When President Biden was elected, many American workers hoped his presidency would benefit immigrants, although many of his more passive supporters admitted such a benefit would be minor. This crisis has demonstrated that the situation has not improved even a millimeter. Illegal immigration arrests in the interior of the US have declined sharply, but the detention of migrants at the border has seen a significant increase. In fact, the total number of immigrants in ICE detention increased by 62% between Biden’s inauguration in January and mid-September.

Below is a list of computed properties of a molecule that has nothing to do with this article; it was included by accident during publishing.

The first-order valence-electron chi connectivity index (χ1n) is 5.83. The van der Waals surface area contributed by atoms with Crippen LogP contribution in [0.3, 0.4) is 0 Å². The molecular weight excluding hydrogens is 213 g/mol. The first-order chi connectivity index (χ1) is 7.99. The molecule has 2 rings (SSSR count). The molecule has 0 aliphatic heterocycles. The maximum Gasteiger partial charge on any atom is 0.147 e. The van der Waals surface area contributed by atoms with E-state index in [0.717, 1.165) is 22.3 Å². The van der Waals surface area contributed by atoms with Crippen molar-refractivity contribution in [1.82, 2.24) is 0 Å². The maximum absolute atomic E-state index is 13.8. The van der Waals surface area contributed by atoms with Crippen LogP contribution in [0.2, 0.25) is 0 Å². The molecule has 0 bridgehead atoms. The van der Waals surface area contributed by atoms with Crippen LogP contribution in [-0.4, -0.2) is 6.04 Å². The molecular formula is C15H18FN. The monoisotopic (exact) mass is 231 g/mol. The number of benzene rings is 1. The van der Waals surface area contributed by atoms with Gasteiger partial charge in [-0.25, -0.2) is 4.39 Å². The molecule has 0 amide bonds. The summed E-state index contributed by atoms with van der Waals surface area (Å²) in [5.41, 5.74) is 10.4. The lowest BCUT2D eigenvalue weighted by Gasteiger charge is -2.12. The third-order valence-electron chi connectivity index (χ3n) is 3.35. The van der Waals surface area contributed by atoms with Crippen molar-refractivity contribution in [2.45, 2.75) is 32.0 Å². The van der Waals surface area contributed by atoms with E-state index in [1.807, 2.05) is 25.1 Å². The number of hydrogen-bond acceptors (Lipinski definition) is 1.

Despite promising to “close the camps,” Biden has done no such thing, merely recasting them as “overflow facilities” while maintaining a subhuman standard of living for the occupants. Rather than engaging in the barbaric practice of family separation, Biden “humanely” chooses to detain both mother and child in the same humiliating cages. The administration even renewed the contract on a migrant detention facility at the infamous Guantanamo Bay. At the time of writing, the facility is seeking translators fluent in both Spanish and Haitian Creole.